Friday, 21 June 2019

Mr. Production Superintendent Man

How many bosses in your life did you truly admire and respect? That made your work fun and you took pride in it? How many bosses have you worked for that wouldn't ask you to do something that he wouldn't do? In July of 2004, my boss retired. I wrote this poem in his honour. It was also the first poem someone asked me to autograph. If you got a good boss, cherish him (or her) because when they leave, nothing is ever the same. Jerry, I now appreciate more than ever all the things you did for ALL of us. Jerry, was originally from Oklahoma, so any southerners out there may understand the "twang" in his voice, which I tried to do in the poem.

God Damn, Mr. Superintendent man.
Running a bakery on cruise control,
Always running at a steady flow!
He gave it his all - his heart and soul.
Tell us, you don't have to go!
Your stories you told a time or two,
From Dallas and Kansas City, too.
But the one's we'll remember best,
Happened right here.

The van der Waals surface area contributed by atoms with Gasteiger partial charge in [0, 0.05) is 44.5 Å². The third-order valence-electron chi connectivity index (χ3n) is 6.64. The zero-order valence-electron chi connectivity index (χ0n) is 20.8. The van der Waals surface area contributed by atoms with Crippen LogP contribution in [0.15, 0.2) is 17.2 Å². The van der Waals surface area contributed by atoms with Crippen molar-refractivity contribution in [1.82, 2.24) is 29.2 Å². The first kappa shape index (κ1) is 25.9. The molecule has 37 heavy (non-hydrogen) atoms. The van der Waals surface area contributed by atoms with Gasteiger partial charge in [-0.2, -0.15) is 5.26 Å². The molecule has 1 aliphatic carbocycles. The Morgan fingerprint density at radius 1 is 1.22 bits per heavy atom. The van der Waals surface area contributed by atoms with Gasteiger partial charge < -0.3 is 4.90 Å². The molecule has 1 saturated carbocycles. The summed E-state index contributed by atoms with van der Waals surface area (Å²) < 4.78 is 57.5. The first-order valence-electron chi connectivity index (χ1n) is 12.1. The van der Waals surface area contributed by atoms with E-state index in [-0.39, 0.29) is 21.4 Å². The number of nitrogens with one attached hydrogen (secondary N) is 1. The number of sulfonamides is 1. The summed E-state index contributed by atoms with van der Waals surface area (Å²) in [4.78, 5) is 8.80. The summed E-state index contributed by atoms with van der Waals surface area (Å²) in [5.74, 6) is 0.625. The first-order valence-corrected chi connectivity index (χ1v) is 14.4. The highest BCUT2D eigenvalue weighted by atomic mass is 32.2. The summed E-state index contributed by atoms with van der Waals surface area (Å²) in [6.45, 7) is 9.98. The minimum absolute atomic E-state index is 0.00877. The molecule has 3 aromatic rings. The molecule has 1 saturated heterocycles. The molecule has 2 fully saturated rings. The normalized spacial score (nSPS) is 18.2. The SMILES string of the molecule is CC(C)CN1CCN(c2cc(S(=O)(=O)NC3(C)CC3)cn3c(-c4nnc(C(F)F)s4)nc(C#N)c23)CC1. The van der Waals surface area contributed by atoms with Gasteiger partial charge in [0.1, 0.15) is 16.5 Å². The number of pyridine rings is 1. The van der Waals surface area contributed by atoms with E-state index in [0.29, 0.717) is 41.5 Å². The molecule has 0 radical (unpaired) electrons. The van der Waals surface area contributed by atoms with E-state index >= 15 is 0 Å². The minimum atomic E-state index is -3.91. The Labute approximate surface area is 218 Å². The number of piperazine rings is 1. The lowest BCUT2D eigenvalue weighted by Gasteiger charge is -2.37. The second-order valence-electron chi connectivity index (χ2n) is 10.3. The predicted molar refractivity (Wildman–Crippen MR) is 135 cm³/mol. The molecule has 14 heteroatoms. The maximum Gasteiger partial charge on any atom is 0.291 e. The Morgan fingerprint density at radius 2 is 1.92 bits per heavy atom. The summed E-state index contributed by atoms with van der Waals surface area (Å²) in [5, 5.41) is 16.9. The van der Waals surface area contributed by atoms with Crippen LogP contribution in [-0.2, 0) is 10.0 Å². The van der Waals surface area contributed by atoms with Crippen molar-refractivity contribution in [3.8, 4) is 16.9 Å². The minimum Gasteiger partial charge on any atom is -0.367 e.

I'm sure, they'll never, be put to rest.

By the oven, nuts on the floor.
A scared worker,
Heading for the mixing room door.
"I wouldn't have done that,
If I was you!"
All he saw was Jerry's veins,
Turning deep blue.
"Get the buckets,"
Said more then one time.
But you always restored order,
Until things were running just fine.

You could see through our lies.
"Bull shhhhiiittttt."
Originality, we would try.
"I'm in jail,"
But this too, would fail.
How many gray hairs,
Did you receive,
When we tried to deceive?

You told us your roots,
Down Oklahoma way.
Kunta Campbell, was born that day!
Words you never wanted to hear,
"Not my job."
And you proved it, year after year.
Our "String bean,"
Was a tall, lean, working machine!

On July 2nd, 2004,
You'll take one final walk,
Out the side door.
With tears and applause,
We'll say good-bye.
If you listen closely,
The building....
Will let out a sigh.

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